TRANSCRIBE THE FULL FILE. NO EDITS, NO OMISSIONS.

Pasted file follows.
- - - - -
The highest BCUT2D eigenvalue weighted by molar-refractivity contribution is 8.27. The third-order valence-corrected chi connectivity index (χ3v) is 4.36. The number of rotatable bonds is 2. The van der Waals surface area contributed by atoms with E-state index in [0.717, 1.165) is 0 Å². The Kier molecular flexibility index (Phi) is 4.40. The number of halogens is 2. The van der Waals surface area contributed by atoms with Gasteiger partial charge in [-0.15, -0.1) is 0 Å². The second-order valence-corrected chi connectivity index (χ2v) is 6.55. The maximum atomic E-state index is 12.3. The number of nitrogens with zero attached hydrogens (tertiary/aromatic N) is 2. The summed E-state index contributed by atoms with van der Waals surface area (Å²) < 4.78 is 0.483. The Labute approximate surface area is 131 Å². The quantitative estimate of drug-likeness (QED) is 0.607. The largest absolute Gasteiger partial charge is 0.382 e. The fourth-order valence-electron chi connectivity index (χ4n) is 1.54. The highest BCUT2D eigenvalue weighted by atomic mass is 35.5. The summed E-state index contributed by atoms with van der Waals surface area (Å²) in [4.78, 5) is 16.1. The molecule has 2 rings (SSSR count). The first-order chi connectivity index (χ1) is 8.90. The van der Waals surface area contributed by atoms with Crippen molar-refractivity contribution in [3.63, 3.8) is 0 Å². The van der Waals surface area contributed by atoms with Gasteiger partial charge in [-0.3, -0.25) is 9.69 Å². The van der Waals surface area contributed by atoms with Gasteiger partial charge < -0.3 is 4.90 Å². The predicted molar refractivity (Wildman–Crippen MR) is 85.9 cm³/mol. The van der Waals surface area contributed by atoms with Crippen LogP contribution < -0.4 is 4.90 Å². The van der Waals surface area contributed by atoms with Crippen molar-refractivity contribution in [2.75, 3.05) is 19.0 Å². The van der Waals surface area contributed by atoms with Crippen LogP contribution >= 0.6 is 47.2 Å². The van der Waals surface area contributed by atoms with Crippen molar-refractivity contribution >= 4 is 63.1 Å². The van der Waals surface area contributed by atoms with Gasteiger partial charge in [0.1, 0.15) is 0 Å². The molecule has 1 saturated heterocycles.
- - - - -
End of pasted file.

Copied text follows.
The highest BCUT2D eigenvalue weighted by molar-refractivity contribution is 8.27. The third-order valence-corrected chi connectivity index (χ3v) is 4.36. The number of rotatable bonds is 2. The van der Waals surface area contributed by atoms with E-state index in [0.717, 1.165) is 0 Å². The Kier molecular flexibility index (Phi) is 4.40. The number of halogens is 2. The van der Waals surface area contributed by atoms with Gasteiger partial charge in [-0.15, -0.1) is 0 Å². The second-order valence-corrected chi connectivity index (χ2v) is 6.55. The maximum atomic E-state index is 12.3. The number of nitrogens with zero attached hydrogens (tertiary/aromatic N) is 2. The summed E-state index contributed by atoms with van der Waals surface area (Å²) < 4.78 is 0.483. The Labute approximate surface area is 131 Å². The quantitative estimate of drug-likeness (QED) is 0.607. The largest absolute Gasteiger partial charge is 0.382 e. The fourth-order valence-electron chi connectivity index (χ4n) is 1.54. The highest BCUT2D eigenvalue weighted by atomic mass is 35.5. The summed E-state index contributed by atoms with van der Waals surface area (Å²) in [4.78, 5) is 16.1. The molecule has 2 rings (SSSR count). The first-order chi connectivity index (χ1) is 8.90. The van der Waals surface area contributed by atoms with Crippen molar-refractivity contribution in [3.63, 3.8) is 0 Å². The van der Waals surface area contributed by atoms with Gasteiger partial charge in [-0.3, -0.25) is 9.69 Å². The van der Waals surface area contributed by atoms with Gasteiger partial charge < -0.3 is 4.90 Å². The predicted molar refractivity (Wildman–Crippen MR) is 85.9 cm³/mol. The van der Waals surface area contributed by atoms with Crippen LogP contribution < -0.4 is 4.90 Å². The van der Waals surface area contributed by atoms with Crippen molar-refractivity contribution in [2.75, 3.05) is 19.0 Å². The van der Waals surface area contributed by atoms with Crippen LogP contribution >= 0.6 is 47.2 Å². The van der Waals surface area contributed by atoms with Crippen molar-refractivity contribution >= 4 is 63.1 Å². The van der Waals surface area contributed by atoms with Gasteiger partial charge in [0.1, 0.15) is 0 Å². The molecule has 1 saturated heterocycles.